When Jeanette Brioche helped launch The Corner Spa in Serenity, South Carolina, she found a whole lot more than professional satisfaction. She discovered the deep and loyal friendships that had been missing from her life. But even the Sweet Magnolias can't mend the terrible rift between Jeanette and her family or persuade her that the holidays are anything more than a season of misery.Pushed into working on the town's much-loved annual Christmas festival, Jeanette teams up with the sexy new town manager. Tom McDonald may be the only person in Serenity who's less enthused about family and the holidays than she is. But with tree decorations going up on the town square and a bit of romance in the air, Jeanette and Tom take a fresh look at the past and a hopeful look into the future. Together they discover that this just may be a season of miracles after all.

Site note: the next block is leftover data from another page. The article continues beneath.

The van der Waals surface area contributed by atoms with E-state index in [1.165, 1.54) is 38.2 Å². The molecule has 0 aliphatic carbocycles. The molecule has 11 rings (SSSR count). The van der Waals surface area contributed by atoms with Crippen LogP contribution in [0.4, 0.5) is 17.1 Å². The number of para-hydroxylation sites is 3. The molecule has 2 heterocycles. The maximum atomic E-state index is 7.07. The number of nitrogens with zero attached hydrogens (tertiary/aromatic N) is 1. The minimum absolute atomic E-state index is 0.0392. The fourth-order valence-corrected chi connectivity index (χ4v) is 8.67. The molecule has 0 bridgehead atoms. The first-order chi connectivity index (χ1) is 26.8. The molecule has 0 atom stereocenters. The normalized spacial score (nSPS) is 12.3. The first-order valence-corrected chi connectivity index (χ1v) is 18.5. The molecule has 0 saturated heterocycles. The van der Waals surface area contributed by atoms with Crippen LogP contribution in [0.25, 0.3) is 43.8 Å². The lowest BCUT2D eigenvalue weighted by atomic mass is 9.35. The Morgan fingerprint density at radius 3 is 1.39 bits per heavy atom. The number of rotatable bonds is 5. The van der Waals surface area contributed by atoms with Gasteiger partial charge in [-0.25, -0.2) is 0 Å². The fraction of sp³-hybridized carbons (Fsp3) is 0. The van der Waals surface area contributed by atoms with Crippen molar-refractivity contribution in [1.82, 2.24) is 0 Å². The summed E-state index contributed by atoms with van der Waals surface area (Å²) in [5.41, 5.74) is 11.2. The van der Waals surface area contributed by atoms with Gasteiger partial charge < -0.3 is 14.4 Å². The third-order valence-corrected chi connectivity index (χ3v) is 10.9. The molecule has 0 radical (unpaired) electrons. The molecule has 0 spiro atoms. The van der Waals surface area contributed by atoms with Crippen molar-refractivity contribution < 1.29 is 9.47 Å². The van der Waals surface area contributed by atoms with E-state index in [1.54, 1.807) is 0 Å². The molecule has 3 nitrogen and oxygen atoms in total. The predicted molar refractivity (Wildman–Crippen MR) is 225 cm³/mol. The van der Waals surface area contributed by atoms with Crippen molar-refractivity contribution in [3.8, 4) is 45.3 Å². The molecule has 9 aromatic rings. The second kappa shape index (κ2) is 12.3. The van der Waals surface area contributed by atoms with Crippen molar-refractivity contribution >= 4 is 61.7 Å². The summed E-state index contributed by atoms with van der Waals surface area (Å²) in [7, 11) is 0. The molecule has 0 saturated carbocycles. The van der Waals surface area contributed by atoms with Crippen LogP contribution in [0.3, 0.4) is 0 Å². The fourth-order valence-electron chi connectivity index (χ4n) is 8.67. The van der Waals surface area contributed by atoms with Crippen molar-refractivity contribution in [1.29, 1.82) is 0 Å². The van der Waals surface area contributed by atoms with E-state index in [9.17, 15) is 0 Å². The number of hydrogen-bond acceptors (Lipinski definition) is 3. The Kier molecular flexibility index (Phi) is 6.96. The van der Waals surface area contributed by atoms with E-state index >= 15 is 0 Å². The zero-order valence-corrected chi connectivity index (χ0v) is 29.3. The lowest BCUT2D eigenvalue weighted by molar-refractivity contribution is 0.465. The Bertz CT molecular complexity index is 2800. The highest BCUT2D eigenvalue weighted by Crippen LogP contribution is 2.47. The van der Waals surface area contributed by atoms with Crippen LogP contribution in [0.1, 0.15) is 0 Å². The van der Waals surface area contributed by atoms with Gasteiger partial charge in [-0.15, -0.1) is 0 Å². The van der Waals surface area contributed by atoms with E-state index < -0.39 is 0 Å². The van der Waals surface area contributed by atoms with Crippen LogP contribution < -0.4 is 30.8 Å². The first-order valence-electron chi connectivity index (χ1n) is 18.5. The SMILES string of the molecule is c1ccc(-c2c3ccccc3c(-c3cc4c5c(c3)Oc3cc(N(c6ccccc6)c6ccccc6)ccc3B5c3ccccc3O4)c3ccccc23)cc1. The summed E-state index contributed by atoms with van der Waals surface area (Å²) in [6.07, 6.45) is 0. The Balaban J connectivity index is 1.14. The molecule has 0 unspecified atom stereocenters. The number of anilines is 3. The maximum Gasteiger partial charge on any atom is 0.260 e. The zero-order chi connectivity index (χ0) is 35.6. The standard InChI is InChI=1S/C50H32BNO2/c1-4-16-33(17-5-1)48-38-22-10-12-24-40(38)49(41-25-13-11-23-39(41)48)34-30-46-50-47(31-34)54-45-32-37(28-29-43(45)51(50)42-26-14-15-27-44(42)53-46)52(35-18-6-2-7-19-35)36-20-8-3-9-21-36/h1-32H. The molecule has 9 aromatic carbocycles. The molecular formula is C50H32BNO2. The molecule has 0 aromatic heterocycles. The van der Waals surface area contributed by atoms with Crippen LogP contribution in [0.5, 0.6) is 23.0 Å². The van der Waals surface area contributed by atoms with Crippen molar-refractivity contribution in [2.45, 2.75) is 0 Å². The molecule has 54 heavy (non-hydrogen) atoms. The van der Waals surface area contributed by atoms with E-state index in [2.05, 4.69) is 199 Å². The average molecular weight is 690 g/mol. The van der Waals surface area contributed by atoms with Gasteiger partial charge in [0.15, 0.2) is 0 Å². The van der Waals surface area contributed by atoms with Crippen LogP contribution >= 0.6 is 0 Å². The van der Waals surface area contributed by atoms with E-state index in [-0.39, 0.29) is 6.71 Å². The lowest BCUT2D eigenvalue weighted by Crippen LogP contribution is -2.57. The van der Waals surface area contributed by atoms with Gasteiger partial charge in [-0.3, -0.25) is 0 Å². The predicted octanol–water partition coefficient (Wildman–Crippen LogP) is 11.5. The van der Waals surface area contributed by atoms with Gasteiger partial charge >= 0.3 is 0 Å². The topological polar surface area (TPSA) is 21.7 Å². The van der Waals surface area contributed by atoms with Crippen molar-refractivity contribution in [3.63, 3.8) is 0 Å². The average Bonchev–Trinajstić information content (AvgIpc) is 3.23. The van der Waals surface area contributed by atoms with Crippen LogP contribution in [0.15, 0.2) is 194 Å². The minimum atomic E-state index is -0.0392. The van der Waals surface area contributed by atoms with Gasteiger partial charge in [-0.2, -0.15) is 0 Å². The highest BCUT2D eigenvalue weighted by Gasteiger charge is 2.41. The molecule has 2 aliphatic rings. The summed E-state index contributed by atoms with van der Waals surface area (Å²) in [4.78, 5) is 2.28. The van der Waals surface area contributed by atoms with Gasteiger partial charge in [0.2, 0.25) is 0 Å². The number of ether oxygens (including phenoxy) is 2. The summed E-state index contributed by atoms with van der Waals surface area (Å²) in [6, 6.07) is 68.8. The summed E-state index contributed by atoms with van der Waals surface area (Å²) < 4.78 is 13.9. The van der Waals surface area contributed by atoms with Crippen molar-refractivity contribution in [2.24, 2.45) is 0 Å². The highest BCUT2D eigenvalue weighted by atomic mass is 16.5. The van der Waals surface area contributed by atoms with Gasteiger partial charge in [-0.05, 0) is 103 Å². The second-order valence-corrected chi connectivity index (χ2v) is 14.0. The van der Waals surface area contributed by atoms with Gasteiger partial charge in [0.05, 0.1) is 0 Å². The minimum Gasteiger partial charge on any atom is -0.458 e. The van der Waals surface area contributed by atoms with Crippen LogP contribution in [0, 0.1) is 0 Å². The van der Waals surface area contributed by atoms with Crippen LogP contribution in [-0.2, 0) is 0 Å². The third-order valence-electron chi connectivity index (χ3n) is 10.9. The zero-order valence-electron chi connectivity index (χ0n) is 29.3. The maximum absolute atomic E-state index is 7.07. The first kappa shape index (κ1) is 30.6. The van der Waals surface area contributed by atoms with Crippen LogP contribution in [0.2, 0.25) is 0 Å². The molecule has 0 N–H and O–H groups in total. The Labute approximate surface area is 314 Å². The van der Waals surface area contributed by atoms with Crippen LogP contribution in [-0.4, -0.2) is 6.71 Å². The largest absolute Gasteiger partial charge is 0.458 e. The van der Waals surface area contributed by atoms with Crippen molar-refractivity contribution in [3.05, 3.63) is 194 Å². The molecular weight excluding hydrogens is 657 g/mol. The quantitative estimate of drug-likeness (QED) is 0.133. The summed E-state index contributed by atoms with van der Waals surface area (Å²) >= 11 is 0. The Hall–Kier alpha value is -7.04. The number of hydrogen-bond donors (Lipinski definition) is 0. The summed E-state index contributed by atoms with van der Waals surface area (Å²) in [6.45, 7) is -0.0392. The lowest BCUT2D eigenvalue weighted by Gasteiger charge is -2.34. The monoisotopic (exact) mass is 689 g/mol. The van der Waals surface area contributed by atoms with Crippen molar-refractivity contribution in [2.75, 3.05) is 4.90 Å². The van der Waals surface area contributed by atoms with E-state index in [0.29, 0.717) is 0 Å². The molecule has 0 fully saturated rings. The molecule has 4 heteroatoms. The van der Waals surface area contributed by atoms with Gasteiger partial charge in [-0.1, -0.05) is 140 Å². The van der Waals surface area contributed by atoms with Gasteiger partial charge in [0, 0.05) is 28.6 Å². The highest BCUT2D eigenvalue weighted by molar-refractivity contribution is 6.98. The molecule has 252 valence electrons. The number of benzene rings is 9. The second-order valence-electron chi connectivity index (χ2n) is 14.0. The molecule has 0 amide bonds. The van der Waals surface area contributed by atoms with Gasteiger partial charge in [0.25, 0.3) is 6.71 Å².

In Emma and Co readers will be delighted to renew their acquaintance with Sheila Hocken, her family and, of course, her dogs. Since the miraculous operation which restored her sight Sheila in gratitude to Emma, her devoted guide-dog, companion and best friend, has grown into a love of all dogs--and in particular chocolate-coloured Labradors. Perhaps it is because in watching them grow up she can see for the first time how Emma herself must have looked as a young dog, dancing with excitement at the prospect of going out wearing her distinctive guide-dog harness. Now, as Emma enjoys her well- earned retirement, the other dogs take up more and more time for Sheila, her husband Don and their daughter Kerensa. There is Bracken, full of fun and mischief; Buttons, whose first litter of puppies gives problems but also great pride: one of them is accepted by the Guide-Dog Association to be trained as a guide-dog. There is Mocha, beautiful but absentminded; Teak, whom she buys for Don's birthday to make a change from aftershave and socks; and Shadow, with whom she develops a great interest in Obedience Trials. All of them appear here and will certainly endear themselves to the reader as they have already done to the Hocken family. Emma and Co is full of delightful (and sometimes disastrous) anecdotes, both human and animal. But there is great sorrow in it too, for in the end Sheila must learn to live without the dog who was her 'eyes' for many years.